From apps that manage finances and credit scores to those that find scholarships for all education levels, and from apps that better organize collaborative projects to those that allow for unprecedented organization of scholarly articles, late 2016 saw a boom in higher education apps with major potential for 2017.

Used any of the apps listed? Have some suggestions of your own? Be sure to leave your comments in the comment section below.

[Listed in alphabetical order]


1. CamScanner

This app allows users to turn their mobile devices into a portable scanner. Simply take a photo of the page you wish to digitize, and the app will give you the option to convert it into a PDF/JPEG file, store in the cloud, and even print or fax the document. Smart cropping and auto enhancing make the texts and graphics look clear and sharp; easily share documents in PDF or JPEG format with others via social media, email attachment or sending the doc link; instantly print out docs in CamScanner with nearby printer via AirPrint; directly fax docs to over 30 countries from the app; and extract the scanned text (Optical Character Recognition) and make PDF files searchable. Price: Free, but $4.99/month to unlock all the capabilities. iOS, Android


2. Due

A good option for both professors and students, this app alerts the user of deadlines without the need for an internet connection. With Due, users can set reusable countdown reminders and implement both daily and weekly reminders that capitalize on nearly 60 alert tones. Also, reminders sync across all devices and automatically shift across time zones. Other features include keeping track of outstanding tasks with Smart Badges; iOS Reminders integration (auto import reminders created with Siri); an  undo and redo option; full VoiceOver support; full dynamic Type support (for smaller and large text sizes); and localized for 17 languages. Price: $4.99. iOS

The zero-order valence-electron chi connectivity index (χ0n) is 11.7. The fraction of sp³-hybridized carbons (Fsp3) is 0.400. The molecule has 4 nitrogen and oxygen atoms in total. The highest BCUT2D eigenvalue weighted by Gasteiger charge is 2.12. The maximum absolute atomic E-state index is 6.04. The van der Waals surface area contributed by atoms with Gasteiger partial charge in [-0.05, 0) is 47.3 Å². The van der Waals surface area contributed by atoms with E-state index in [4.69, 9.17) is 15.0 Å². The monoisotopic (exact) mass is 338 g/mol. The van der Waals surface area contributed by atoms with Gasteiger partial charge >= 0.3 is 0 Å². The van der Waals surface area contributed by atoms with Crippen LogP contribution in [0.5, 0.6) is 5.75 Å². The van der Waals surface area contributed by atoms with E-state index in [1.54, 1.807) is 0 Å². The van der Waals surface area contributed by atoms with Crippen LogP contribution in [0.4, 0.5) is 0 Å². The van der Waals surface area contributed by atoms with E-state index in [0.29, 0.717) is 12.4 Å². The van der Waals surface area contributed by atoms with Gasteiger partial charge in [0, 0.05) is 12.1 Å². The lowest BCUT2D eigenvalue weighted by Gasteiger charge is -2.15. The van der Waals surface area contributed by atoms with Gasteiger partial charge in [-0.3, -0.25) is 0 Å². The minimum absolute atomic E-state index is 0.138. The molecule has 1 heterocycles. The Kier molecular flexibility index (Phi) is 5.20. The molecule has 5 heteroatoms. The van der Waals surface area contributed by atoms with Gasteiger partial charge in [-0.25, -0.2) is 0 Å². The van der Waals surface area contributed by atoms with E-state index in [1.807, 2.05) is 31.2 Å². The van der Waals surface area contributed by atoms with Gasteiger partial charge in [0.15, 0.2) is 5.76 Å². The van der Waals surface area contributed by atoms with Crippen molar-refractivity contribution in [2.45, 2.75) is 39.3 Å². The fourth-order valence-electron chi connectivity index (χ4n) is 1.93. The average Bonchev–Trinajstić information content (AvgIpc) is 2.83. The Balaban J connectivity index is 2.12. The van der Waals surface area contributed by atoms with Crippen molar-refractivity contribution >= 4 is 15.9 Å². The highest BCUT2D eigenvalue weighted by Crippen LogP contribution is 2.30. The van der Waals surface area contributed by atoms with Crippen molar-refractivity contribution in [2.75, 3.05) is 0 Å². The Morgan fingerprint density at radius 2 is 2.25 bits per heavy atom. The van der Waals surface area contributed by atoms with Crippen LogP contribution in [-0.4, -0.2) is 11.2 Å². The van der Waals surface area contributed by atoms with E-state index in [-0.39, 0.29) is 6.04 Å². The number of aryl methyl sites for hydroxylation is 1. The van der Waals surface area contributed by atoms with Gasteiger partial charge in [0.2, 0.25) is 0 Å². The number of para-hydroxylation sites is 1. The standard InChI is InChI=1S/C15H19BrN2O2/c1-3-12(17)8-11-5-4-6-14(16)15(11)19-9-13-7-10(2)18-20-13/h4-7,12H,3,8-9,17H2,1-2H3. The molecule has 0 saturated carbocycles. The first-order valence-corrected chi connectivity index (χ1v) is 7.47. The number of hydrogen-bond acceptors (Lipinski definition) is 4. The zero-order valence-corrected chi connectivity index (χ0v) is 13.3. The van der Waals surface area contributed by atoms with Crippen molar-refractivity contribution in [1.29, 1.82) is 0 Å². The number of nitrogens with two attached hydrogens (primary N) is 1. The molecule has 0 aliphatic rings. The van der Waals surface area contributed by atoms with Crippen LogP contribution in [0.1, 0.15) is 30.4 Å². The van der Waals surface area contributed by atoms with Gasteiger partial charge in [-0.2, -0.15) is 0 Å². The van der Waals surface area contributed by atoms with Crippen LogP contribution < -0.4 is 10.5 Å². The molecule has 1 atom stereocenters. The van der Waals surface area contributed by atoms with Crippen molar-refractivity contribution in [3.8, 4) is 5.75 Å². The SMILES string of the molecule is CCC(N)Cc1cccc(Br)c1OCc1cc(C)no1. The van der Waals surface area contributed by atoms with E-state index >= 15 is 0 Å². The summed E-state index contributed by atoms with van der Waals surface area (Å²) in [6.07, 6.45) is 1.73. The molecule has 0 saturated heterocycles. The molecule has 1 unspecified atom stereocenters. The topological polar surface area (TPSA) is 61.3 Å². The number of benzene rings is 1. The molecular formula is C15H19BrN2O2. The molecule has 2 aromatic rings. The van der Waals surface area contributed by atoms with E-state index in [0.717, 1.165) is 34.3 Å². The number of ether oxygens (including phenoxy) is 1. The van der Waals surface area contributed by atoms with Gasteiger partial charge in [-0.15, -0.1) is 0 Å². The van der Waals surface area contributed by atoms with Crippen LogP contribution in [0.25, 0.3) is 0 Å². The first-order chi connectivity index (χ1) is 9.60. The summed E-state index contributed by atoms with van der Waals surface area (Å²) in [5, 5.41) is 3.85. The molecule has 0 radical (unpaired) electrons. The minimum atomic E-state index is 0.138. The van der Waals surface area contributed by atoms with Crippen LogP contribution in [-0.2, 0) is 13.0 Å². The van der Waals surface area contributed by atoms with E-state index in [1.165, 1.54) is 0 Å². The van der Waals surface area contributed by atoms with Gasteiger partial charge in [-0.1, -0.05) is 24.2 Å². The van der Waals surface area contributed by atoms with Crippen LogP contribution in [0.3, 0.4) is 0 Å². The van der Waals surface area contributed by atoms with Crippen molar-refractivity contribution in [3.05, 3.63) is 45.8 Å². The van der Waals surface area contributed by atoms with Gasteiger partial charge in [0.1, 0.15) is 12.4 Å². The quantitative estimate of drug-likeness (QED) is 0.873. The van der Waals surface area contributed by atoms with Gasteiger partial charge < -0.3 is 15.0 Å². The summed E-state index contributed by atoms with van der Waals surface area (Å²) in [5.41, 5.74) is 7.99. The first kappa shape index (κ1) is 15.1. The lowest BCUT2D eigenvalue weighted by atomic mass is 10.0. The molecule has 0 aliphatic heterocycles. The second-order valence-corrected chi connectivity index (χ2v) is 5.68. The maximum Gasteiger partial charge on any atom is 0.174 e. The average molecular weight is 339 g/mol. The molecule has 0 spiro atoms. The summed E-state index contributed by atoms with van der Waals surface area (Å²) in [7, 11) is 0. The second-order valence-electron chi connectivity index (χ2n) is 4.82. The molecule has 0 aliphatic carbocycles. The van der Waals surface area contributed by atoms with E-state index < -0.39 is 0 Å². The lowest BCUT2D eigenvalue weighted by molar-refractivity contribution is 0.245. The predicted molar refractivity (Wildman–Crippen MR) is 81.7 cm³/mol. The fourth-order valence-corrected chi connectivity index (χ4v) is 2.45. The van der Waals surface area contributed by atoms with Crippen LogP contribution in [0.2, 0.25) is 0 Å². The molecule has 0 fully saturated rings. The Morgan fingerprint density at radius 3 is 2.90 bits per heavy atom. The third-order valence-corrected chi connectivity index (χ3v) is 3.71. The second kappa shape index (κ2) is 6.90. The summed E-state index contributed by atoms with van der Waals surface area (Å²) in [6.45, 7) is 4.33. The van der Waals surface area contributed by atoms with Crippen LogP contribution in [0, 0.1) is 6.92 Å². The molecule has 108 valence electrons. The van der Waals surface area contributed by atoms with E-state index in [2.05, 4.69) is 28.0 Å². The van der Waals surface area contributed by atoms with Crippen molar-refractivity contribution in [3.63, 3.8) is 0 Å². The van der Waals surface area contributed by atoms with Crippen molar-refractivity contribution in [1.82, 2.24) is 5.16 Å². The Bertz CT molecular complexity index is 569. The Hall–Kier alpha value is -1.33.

3. EdCast

From its “10 minute insight series”  to its mini-MOOC movement, EdCast has become the place for students and professionals alike to grab quick tidbits from some of the world’s leading experts. EdCast’s app allows users to discover their most relevant learning opportunities, including those from co-workers, internal experts, formal and informal courses, external experts, MOOCs, and the internet. Users also receive a real-time micro-learning feed to their phone, curated, personalized, and constantly calibrated just for them. Instantly create and share learning and knowledge with followers and teams, and instantly stream live video from your phone, share with your team, and/or save for future viewing. Price: Free. iOS, Android


 4. Gradeproof

A personal editor for improving writing, one sentence at a time. GradeProof’s AI offers concrete ways to improve your style, check for originality, as well as identify complex grammatical issues that other word processors often miss. Users can easily add written work, with options to import email attachments or use cloud storage services like DropBox. GradeProof will even increase and decrease word count on demand, all in a matter of seconds. Price: Free, but $10/month to unlock full capabilities. iOS, Desktop


 5. LinkedIn

This app is nothing new, but it’s importance will only continue to grow as more students and higher education professional rely on networking for growing their career and partnership opportunities. Premium options include the use of exclusive tools and insights to find a job, grow a business, find sales leads, or hire talent. General price: Free. For Job Seekers: $29.99 monthly. For Business Professionals: $59.99 monthly. For Sales Professionals: $79.99 monthly. For Talent Professionals: $119.95 monthly. iOS, Android